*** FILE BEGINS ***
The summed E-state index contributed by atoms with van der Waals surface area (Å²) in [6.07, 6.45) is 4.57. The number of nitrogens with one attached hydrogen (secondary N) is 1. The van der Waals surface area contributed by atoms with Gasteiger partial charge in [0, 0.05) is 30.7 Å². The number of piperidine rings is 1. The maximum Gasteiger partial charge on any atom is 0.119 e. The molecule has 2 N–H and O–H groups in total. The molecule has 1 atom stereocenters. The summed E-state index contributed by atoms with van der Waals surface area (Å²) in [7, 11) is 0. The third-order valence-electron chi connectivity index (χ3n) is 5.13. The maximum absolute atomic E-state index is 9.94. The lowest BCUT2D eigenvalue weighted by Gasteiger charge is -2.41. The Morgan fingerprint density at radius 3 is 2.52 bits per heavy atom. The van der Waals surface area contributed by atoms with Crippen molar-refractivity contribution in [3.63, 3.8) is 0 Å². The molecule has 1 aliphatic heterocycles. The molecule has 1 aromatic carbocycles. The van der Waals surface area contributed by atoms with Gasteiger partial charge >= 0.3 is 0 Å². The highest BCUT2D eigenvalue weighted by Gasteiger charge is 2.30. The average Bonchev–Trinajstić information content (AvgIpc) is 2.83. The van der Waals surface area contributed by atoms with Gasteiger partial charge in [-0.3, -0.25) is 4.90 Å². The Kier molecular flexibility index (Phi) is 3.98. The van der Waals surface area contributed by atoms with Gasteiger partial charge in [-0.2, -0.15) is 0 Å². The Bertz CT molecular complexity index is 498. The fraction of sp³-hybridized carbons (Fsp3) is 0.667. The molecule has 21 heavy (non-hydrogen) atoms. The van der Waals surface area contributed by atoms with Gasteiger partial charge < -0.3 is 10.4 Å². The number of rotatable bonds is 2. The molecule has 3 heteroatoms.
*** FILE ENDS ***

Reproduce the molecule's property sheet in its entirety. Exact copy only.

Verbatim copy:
The summed E-state index contributed by atoms with van der Waals surface area (Å²) in [6.07, 6.45) is 4.57. The number of nitrogens with one attached hydrogen (secondary N) is 1. The van der Waals surface area contributed by atoms with Gasteiger partial charge in [0, 0.05) is 30.7 Å². The number of piperidine rings is 1. The maximum Gasteiger partial charge on any atom is 0.119 e. The molecule has 2 N–H and O–H groups in total. The molecule has 1 atom stereocenters. The summed E-state index contributed by atoms with van der Waals surface area (Å²) in [7, 11) is 0. The third-order valence-electron chi connectivity index (χ3n) is 5.13. The maximum absolute atomic E-state index is 9.94. The lowest BCUT2D eigenvalue weighted by Gasteiger charge is -2.41. The Morgan fingerprint density at radius 3 is 2.52 bits per heavy atom. The van der Waals surface area contributed by atoms with Crippen molar-refractivity contribution in [3.63, 3.8) is 0 Å². The molecule has 1 aliphatic heterocycles. The molecule has 1 aromatic carbocycles. The van der Waals surface area contributed by atoms with Gasteiger partial charge >= 0.3 is 0 Å². The highest BCUT2D eigenvalue weighted by Gasteiger charge is 2.30. The average Bonchev–Trinajstić information content (AvgIpc) is 2.83. The van der Waals surface area contributed by atoms with Gasteiger partial charge in [-0.3, -0.25) is 4.90 Å². The Kier molecular flexibility index (Phi) is 3.98. The van der Waals surface area contributed by atoms with Gasteiger partial charge in [-0.2, -0.15) is 0 Å². The Bertz CT molecular complexity index is 498. The fraction of sp³-hybridized carbons (Fsp3) is 0.667. The molecule has 21 heavy (non-hydrogen) atoms. The van der Waals surface area contributed by atoms with Gasteiger partial charge < -0.3 is 10.4 Å². The number of rotatable bonds is 2. The molecule has 3 heteroatoms.